With a mandate to share its work as widely as possible, NASA is at the forefront of communications technology, having launched the world’s first public UHD channel and boasting extensive experience with AR and VR.

The U.S.’ National Aeronautics and Space Administration (NASA) makes its spectacular space imagery available through initiatives including a UHD public TV channel.

Such initiatives earned NASA the 2016 IBC Judges’ Prize, which was collected by the agency’s IBC keynote speakers, Carlos Fontanot, Imagery Manager for the International Space Station (ISS) and Kelly O. Humphries, News Chief at NASA’s Johnson Space Center and the voice of mission control for more than 50 shuttle missions.

Source: NASA

Humphries explains that to make these projects possible, NASA uses its own resources and enters into Space Act Agreements to collaborate with various entities.

“Our mandate under the U.S. Space Act of 1958 is to share what NASA does, as widely as practical,” he explains.

“Through the years, we have matured from black & white stills and television images, exclusively through the news media, to today, when we are combining that with reaching out directly to the people of the world through the internet and social media.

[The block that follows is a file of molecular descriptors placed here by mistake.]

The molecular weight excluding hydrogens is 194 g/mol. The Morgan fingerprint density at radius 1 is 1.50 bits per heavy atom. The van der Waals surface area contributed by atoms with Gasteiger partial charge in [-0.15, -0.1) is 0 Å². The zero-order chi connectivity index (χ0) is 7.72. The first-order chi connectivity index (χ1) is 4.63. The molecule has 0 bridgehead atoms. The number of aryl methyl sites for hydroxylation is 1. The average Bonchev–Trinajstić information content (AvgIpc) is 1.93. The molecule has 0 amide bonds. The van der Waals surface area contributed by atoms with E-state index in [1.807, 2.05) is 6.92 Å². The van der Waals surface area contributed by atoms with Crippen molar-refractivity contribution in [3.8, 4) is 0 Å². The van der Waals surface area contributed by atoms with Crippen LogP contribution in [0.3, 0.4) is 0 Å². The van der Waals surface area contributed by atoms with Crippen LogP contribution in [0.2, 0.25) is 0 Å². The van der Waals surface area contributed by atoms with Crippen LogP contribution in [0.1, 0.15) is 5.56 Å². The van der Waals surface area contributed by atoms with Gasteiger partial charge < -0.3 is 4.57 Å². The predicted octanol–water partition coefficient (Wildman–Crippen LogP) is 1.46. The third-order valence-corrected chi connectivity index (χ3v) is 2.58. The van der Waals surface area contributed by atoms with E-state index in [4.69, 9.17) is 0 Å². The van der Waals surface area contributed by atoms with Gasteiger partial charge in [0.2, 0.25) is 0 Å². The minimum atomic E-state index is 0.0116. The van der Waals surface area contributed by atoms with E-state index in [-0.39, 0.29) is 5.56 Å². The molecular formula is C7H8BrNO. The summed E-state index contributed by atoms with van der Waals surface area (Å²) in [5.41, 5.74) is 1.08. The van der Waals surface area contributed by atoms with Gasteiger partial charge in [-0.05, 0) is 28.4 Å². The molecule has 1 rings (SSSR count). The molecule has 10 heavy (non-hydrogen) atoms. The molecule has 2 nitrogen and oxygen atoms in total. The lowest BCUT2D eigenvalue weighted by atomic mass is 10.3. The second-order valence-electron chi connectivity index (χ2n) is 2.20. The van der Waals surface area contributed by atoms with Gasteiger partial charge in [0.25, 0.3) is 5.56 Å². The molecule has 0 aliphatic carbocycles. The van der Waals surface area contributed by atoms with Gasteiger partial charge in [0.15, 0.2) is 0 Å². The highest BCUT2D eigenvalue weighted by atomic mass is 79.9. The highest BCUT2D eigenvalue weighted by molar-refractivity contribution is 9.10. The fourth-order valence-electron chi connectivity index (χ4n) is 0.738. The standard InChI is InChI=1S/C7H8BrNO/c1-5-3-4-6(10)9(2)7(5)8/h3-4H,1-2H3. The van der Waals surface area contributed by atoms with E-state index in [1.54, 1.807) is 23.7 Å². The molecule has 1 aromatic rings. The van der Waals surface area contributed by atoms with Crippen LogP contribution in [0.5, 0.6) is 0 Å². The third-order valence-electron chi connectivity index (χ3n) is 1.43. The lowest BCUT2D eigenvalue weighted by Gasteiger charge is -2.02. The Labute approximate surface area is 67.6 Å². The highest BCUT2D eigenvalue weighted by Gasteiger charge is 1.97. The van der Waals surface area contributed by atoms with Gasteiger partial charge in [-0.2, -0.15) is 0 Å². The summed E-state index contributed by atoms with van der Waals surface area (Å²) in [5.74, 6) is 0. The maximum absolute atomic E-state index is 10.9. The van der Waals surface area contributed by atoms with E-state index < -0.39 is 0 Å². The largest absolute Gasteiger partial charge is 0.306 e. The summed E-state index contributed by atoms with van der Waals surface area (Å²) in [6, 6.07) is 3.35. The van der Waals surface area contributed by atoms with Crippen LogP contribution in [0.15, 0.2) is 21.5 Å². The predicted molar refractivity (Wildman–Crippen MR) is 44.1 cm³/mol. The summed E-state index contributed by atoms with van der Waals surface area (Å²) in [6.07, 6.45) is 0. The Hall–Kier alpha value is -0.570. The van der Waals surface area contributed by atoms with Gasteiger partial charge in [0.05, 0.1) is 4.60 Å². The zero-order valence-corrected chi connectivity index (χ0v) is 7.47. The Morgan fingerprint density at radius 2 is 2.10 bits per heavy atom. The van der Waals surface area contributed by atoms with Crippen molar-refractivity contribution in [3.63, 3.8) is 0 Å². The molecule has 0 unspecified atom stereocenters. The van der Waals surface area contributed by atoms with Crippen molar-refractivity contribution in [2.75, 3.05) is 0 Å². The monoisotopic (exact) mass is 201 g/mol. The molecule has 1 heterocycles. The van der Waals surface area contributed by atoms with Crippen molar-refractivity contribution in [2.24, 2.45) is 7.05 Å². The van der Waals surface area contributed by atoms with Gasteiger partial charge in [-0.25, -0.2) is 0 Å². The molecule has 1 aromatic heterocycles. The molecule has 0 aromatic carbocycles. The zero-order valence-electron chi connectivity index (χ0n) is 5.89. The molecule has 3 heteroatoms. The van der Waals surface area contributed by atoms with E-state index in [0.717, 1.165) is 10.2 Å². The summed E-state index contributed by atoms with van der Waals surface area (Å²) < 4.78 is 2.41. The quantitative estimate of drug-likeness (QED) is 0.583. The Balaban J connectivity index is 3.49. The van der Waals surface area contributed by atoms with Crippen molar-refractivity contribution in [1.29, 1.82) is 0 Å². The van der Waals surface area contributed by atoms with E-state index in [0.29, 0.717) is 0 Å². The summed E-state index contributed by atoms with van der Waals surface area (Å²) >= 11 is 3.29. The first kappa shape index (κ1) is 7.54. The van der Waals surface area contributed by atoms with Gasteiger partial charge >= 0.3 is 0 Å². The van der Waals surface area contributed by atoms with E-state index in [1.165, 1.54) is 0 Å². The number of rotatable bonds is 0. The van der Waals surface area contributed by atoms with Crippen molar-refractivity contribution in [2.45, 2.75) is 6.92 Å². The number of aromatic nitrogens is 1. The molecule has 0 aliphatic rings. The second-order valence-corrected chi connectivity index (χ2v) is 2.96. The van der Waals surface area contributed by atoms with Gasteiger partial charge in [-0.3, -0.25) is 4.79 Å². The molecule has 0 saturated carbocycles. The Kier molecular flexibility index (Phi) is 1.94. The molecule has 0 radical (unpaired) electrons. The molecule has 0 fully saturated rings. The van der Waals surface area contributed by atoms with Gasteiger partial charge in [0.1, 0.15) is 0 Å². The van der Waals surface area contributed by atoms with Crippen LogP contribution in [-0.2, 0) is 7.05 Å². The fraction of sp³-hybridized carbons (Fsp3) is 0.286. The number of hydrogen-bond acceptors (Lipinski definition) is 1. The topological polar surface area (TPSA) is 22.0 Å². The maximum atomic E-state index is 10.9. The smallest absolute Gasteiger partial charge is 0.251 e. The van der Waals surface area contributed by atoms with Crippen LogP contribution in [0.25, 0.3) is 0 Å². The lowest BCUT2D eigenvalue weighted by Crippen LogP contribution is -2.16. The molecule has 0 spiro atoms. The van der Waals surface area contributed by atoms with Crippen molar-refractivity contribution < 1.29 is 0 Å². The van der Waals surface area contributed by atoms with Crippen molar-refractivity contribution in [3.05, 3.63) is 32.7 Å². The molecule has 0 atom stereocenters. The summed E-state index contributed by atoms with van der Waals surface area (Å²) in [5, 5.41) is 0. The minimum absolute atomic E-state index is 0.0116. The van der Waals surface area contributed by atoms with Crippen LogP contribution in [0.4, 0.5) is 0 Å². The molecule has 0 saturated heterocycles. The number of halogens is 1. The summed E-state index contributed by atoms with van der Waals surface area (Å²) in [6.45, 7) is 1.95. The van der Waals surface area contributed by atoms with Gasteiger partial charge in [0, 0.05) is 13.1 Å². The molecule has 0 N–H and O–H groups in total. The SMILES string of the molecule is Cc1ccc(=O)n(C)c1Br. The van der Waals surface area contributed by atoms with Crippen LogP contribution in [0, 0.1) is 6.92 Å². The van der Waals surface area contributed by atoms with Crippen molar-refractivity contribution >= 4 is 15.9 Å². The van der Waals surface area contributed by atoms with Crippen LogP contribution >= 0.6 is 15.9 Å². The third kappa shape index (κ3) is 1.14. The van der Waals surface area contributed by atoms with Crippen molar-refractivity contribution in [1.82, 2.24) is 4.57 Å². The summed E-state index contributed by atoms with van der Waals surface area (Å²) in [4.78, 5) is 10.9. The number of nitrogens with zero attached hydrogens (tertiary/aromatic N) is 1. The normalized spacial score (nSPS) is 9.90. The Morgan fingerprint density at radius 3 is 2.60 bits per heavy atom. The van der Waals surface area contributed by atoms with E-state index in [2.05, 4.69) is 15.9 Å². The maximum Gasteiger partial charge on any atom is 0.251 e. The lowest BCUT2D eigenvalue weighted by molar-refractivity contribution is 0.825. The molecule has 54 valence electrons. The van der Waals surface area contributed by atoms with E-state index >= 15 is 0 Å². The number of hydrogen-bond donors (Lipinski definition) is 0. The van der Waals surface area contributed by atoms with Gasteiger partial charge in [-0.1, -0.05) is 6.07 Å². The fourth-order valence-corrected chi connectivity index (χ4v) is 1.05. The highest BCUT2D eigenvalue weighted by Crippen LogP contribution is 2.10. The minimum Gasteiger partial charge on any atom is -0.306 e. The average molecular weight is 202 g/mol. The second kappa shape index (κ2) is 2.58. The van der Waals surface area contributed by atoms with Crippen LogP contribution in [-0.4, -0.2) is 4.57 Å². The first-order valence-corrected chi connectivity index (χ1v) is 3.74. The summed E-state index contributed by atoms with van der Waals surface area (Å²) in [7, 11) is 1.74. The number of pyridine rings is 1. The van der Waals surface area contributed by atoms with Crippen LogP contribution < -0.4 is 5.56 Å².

As we continue our exploration farther out into the solar system, we’re looking forward to working with new partners and developing new technologies that will improve our ability to share that imagery and bring people along with us for the journey.”

For example, NASA partnered with Harmonic to launch the world’s first public UHD channel.

“Our biggest challenge with launching the channel was dealing with first generation, serial #1 hardware,” says Fontanot.

“There were no manuals, and firmware and software was not stable. Leveraging NASA’s existing broadcast capability and with the help of Harmonic, the necessary bandwidth for the UHD channel was allocated on the NASA broadcast transponder.”

“A challenge for space and interplanetary exploration is imagery hardware size, mass and power ”

Carlos Fontanot

Jeff Koehler, VP Solutions Engineering at Harmonic, joined Fontanot and Humphries for the IBC Conference headline session, ‘Live from Space: NASA and Imaging’.